This went against a worldview Devi based on a synthesis between Paganism and deep-ecology. It’s unsurprising how the two go hand-in-hand, given the notion of the former that everything we interact with is sacred in some way, and the premise of the latter being that nature and the global environment is one whole living organism in which every interaction has a stated purpose. She saw the Abrahamic religions as unnatural as they seek to elevate man from his natural position within the environment and his interactions, to a position of absurd mastery, one which man can never realistically fulfil without behaving in a manner antithetical to his nature.
It was these convictions that first led Devi to India in 1932. After her experiences in Greece and Palestine researching and exploring the ancient Indo-European cultures, faiths and genealogy, she travelled to India in search of a living Pagan faith of Indo-European origin; Hinduism. It was in India that she converted to Hinduism and took the name Savitri Devi, which means ‘Sun-rays Goddess’ in Sanskrit text – the reverence of the sun as the enabler of life is a prominent trait of Pagan faiths, both ancient European and modern Hinduism. She became particularly interested in Aryan mythology, in particular the notion that what is now Persia was once the ancient homeland of the Indo-European people and that Hindu culture in the present day is the last surviving pillar of Aryan cultural and religious practise. This echos the writings of Bal Tilak and Porus Homi Havewala, who wrote of an ancient Aryan people and culture originating in the Arctic who made their way south as a result of ice sheets covering the North Pole – the latter (Porus) deviates somewhat from Devi in that he views Zoroastrianism as the true original faith of the Aryan peoples, whereas Devi believed that it was in fact Hinduism or, more broadly, Pagan polytheism.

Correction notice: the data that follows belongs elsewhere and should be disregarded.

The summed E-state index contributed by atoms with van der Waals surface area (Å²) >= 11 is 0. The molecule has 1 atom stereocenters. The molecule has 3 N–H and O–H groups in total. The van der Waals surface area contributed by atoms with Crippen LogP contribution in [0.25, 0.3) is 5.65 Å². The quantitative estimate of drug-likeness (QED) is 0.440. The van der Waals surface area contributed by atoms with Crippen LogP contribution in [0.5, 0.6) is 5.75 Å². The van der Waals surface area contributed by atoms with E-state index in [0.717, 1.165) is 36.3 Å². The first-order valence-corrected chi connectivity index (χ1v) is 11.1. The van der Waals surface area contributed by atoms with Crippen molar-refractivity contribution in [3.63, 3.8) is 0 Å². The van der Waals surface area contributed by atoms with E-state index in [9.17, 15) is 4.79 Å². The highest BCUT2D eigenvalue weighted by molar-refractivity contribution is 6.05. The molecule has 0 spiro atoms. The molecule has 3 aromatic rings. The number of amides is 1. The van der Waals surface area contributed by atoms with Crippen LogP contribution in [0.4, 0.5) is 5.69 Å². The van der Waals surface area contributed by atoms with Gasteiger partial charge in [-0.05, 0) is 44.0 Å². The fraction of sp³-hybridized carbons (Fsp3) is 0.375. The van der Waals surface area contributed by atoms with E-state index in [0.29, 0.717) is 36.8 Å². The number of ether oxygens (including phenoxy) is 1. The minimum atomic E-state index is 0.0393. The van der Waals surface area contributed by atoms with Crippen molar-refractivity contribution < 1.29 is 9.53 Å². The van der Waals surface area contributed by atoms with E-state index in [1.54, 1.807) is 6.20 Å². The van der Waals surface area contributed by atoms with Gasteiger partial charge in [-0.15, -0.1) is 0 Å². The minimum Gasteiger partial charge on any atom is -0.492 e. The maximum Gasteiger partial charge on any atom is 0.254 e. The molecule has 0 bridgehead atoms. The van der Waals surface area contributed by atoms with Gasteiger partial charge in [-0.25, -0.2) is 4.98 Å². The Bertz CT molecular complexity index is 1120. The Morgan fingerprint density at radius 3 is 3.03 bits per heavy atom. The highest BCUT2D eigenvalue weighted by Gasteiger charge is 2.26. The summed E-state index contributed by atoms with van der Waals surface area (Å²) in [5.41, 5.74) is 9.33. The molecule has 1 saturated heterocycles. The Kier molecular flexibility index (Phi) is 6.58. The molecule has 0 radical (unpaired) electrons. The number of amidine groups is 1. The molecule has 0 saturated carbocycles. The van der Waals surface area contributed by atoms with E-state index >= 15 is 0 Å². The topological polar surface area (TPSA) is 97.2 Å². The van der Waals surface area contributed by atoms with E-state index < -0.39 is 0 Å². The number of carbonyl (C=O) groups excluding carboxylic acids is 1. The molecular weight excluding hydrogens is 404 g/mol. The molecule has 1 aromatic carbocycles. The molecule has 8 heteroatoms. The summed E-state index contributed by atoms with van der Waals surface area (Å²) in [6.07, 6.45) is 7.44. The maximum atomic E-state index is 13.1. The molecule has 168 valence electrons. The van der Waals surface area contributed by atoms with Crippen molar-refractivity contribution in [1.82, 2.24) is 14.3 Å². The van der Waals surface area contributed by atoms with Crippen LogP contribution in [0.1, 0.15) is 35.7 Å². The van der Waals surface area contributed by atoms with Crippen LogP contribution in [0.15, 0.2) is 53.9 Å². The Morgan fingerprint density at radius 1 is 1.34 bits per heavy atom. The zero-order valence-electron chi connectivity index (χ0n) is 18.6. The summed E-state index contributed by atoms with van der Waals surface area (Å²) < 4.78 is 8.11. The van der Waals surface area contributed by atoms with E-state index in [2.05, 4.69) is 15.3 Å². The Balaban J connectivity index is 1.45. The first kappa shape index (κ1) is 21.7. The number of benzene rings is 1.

Whilst in India, Devi offered her services to Hindu missionaries warning people of the dangers of the Abrahamic faiths. In particular, she was concerned about the spread of Christianity and Islam in the country, and authored A Warning to the Hindus in 1936 which was both an encouragement of Hindu nationalism and national independence (from the British), as well as a strong rebuke of Judeo-Christianity as a great threat to the Hindu culture and way of life.
During her time in India and throughout her adoption of Hindu culture and religious practises, Devi came to understand the period in which we’re living as the Kali Yuga*. In Hindu mythology, there are four stages or ‘Yugas’ (cycle or age) that the world passes through, with ‘Kali’ meaning vice, offering us the best translation as being the “age of vice”. During the Kali Yuga, the following aspects will be true according to the Mahābhārata text:
- Leaders will become unreasonable and levy unfair taxes